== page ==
Traffic-related particulate matter exposure induces nephrotoxicity in vitro and in vivo

Graphical abstract of article
Elsevier, Free Radical Biology and Medicine, Volume 135, 1 May 2019
Hsu Y.-H., Chuang H.-C., Lee Y.-H., Lin Y.-F., Chen Y.-J., Hsiao T.-C. et al.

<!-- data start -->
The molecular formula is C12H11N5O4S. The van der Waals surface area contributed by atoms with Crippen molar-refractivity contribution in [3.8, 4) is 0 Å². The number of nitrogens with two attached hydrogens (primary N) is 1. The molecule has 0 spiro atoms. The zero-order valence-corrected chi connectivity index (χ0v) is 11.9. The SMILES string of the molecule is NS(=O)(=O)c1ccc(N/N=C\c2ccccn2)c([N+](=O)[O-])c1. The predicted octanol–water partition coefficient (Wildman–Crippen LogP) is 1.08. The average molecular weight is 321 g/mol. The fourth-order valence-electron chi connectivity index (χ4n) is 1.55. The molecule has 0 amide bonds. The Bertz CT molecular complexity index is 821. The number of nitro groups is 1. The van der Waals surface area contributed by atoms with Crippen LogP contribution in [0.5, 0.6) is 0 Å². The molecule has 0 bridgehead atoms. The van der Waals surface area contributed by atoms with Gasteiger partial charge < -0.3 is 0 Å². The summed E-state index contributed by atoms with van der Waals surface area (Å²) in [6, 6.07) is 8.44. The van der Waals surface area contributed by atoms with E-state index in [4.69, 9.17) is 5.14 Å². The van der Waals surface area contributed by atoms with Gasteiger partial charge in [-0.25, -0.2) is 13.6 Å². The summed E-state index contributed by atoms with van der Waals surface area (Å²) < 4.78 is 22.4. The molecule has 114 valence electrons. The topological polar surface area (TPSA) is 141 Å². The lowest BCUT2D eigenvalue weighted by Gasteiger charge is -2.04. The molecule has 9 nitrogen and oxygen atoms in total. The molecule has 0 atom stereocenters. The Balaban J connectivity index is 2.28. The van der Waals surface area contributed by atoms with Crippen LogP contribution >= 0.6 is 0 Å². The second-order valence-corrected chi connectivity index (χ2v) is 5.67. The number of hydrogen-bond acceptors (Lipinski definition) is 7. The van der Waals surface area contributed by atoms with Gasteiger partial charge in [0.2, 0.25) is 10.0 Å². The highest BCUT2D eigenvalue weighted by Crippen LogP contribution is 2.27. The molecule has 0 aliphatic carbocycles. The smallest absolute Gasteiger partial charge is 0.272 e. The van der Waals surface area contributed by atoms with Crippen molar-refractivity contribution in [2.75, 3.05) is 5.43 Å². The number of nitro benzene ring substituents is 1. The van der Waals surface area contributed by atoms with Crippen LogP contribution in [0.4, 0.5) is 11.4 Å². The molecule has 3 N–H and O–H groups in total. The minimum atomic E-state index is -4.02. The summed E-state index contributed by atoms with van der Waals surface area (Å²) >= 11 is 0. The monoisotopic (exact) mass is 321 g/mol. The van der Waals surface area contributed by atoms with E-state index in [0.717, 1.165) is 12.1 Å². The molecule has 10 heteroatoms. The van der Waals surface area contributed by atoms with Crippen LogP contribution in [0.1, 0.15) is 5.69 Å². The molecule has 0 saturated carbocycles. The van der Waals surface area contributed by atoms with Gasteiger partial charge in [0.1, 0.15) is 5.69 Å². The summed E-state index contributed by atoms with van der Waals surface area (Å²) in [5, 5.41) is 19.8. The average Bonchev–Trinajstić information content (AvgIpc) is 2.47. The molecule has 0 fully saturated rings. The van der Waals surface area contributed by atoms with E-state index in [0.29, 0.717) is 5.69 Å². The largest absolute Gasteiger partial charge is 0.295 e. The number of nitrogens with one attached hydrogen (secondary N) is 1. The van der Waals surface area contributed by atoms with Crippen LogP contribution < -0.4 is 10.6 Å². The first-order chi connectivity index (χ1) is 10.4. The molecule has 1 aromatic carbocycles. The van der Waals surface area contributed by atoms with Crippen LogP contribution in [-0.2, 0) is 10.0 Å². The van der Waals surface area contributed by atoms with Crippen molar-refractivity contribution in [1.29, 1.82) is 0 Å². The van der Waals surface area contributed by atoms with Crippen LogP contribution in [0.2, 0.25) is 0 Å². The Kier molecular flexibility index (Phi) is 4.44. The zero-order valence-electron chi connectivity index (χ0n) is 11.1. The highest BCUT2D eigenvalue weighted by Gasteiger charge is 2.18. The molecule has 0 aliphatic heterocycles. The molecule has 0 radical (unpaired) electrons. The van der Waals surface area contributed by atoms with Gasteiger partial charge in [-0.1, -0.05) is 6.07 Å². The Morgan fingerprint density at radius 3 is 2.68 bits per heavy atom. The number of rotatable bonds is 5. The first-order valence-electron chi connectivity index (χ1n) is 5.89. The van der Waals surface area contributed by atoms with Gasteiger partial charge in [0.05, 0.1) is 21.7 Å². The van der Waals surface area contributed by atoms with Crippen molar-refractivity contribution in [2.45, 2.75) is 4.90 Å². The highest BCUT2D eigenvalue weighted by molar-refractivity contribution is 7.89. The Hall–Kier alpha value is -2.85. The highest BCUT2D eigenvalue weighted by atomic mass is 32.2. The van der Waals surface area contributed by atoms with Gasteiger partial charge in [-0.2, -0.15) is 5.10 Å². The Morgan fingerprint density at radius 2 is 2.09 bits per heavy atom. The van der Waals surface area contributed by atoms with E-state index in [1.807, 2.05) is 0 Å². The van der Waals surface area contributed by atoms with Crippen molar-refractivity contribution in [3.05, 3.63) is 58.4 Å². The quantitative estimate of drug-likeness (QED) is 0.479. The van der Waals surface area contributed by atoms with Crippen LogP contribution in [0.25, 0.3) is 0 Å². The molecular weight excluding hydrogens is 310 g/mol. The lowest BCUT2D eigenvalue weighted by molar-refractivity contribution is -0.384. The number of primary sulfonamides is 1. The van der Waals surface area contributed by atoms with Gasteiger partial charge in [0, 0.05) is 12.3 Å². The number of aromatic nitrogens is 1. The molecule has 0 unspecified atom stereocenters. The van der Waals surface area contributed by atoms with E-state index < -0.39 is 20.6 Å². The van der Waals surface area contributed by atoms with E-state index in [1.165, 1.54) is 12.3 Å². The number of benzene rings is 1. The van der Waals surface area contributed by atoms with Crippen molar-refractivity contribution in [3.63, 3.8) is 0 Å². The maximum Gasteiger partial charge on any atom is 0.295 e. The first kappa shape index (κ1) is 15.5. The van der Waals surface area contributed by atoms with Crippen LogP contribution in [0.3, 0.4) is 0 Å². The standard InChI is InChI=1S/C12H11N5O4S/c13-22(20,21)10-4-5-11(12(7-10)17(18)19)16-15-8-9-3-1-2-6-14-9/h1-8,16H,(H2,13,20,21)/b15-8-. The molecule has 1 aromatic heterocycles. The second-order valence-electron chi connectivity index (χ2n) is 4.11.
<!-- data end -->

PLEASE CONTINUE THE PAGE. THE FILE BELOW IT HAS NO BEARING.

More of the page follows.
Traffic emission is responsible for most small-sized particulate matter (PM) air pollution in urban areas. Several recent studies have indicated that traffic-related PM may aggravate kidney disease. Furthermore, exposure to particulate air pollution may be related to the risk of chronic kidney disease (CKD). However, the underlying molecular mechanisms have not been adequately addressed. In the present study, we studied the mechanisms of renal damage that might be associated with exposure to PM. In a real world of whole-body exposure to traffic-related PM model for 3–6 months, PM in urban ambient air can affect kidney function and induce autophagy, endoplasmic reticulum (ER) stress and apoptosis in kidney tissues. Exposure to traffic-related diesel particulate matter (DPM) led to a reduction in cell viability in human kidney tubular epithelial cells HK-2. DPM increased mitochondrial reactive oxygen species (ROS) and decreased the mitochondrial membrane potential. Furthermore, DPM induced ER stress and activated the unfolded protein response (UPR) pathway. Eventually, DPM exposure induced caspase pathways and triggered apoptosis. In addition, DPM induced autophagy through the inhibition of the Akt/mTOR pathway. Autophagy inhibition resulted in significantly increased cytotoxicity and apoptosis. These findings suggest that air pollution in urban areas may cause nephrotoxicity and autophagy as a protective role in PM-induced cytotoxicity.